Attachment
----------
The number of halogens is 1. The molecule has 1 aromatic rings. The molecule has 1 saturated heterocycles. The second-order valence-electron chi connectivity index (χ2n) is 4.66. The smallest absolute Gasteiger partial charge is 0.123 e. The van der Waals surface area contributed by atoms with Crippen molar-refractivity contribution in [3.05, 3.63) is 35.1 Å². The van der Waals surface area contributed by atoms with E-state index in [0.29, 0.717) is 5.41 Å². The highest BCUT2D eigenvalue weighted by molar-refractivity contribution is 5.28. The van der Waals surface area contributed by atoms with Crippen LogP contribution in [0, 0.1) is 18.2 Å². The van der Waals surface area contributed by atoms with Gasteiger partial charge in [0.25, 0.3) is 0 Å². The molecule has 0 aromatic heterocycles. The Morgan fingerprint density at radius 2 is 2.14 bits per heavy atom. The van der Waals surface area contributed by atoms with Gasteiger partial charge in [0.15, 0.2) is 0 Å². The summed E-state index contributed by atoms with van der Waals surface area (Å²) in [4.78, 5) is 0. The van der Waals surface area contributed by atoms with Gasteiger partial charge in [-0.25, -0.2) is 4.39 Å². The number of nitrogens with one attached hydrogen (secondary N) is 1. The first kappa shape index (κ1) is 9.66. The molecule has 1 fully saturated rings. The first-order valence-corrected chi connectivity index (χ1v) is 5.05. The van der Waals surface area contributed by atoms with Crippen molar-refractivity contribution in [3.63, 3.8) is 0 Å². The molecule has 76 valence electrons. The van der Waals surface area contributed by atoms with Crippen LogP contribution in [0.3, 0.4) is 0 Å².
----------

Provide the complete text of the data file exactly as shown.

The number of halogens is 1. The molecule has 1 aromatic rings. The molecule has 1 saturated heterocycles. The second-order valence-electron chi connectivity index (χ2n) is 4.66. The smallest absolute Gasteiger partial charge is 0.123 e. The van der Waals surface area contributed by atoms with Crippen molar-refractivity contribution in [3.05, 3.63) is 35.1 Å². The van der Waals surface area contributed by atoms with E-state index in [0.29, 0.717) is 5.41 Å². The highest BCUT2D eigenvalue weighted by molar-refractivity contribution is 5.28. The van der Waals surface area contributed by atoms with Crippen LogP contribution in [0, 0.1) is 18.2 Å². The van der Waals surface area contributed by atoms with Gasteiger partial charge in [0.25, 0.3) is 0 Å². The molecule has 0 aromatic heterocycles. The Morgan fingerprint density at radius 2 is 2.14 bits per heavy atom. The van der Waals surface area contributed by atoms with Gasteiger partial charge in [0.15, 0.2) is 0 Å². The summed E-state index contributed by atoms with van der Waals surface area (Å²) in [4.78, 5) is 0. The van der Waals surface area contributed by atoms with Gasteiger partial charge in [-0.25, -0.2) is 4.39 Å². The number of nitrogens with one attached hydrogen (secondary N) is 1. The first kappa shape index (κ1) is 9.66. The molecule has 1 fully saturated rings. The first-order valence-corrected chi connectivity index (χ1v) is 5.05. The van der Waals surface area contributed by atoms with Crippen molar-refractivity contribution in [3.63, 3.8) is 0 Å². The molecule has 76 valence electrons. The van der Waals surface area contributed by atoms with Crippen LogP contribution in [0.3, 0.4) is 0 Å².